The Postman Always Rings Twice Review

Frank (John Garfield) is a drifter, working his way along the road, his itchy feet never allowing him to settle down in one place for too long. When he is dropped off at the Twin Oaks diner to take up a new job however, the owner Nick Smith (Cecil Kellaway) introduces Frank to his young, beautiful wife Cora (Lana Turner) and Frank knows he has found a reason to stay around a bit longer. Cora feels it too. Trapped in a loveless marriage with a man much older than herself, she is looking for a way out. The two of them begin to wonder what kind of life they could have together if Nick should happen to meet with an unfortunate accident.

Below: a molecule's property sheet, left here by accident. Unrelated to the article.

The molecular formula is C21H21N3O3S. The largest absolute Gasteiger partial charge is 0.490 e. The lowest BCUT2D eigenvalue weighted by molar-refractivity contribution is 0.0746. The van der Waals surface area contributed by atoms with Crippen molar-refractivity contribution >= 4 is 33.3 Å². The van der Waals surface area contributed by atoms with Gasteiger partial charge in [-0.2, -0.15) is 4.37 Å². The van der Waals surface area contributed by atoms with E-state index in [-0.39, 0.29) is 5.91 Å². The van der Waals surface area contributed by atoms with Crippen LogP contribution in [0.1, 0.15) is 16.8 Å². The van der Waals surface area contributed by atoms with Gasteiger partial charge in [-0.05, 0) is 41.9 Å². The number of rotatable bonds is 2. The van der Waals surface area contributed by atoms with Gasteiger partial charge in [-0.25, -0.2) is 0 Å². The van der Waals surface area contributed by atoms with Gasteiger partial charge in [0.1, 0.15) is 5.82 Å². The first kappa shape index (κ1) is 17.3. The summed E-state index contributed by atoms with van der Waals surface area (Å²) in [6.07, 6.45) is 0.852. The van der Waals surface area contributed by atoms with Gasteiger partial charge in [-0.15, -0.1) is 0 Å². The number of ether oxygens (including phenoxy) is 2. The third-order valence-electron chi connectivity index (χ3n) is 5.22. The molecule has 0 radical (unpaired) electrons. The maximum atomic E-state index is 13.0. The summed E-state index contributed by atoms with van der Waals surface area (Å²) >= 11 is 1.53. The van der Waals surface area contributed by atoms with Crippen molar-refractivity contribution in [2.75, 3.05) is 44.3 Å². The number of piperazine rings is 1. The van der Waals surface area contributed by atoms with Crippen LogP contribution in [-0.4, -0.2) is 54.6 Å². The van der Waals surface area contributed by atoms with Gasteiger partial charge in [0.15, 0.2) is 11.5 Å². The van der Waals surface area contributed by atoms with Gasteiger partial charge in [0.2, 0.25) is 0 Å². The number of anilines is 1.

Tay Garnett’s 1946 version of The Postman Always Rings Twice is a classic little noir film version of the James M. Cain novel that smoulders where the ugly and much more explicit 1981 remake starring Jack Nicholson and Jessica Lange overstates. Lana Turner as Cora, lights up the screen from the moment she makes her almost legendary first appearance in front of Frank. She brilliantly captures the vulnerability of a young woman married to an older man with no ambition or drive, who suddenly meets a handsome, romantic drifter and is willing to do anything to break free, even if it means murder. Garfield is also brilliant as Frank, outwardly tough and ruggedly handsome, his weakness shows in his battle between his need to wander and his desire to have Cora. Together they manage to convince us of the deep raging passions without the film ever needing to show them ripping the clothes off each other – a silent, smouldering look, an intake of breath, a hesitant pause and the passionate plunging into the sea are all that the film needs to describe the intensity of their passion. Despite the slight toning down of some of the more lurid and racialist aspects of Cain’s novel (Nick Smith is Nick Papadakis in the novel and the remake – a Greek immigrant, which makes Frank’s jealousy of his possession of Cora a little more intense), the 1946 version is almost identical to the novel in characterisation, pacing and emphasis.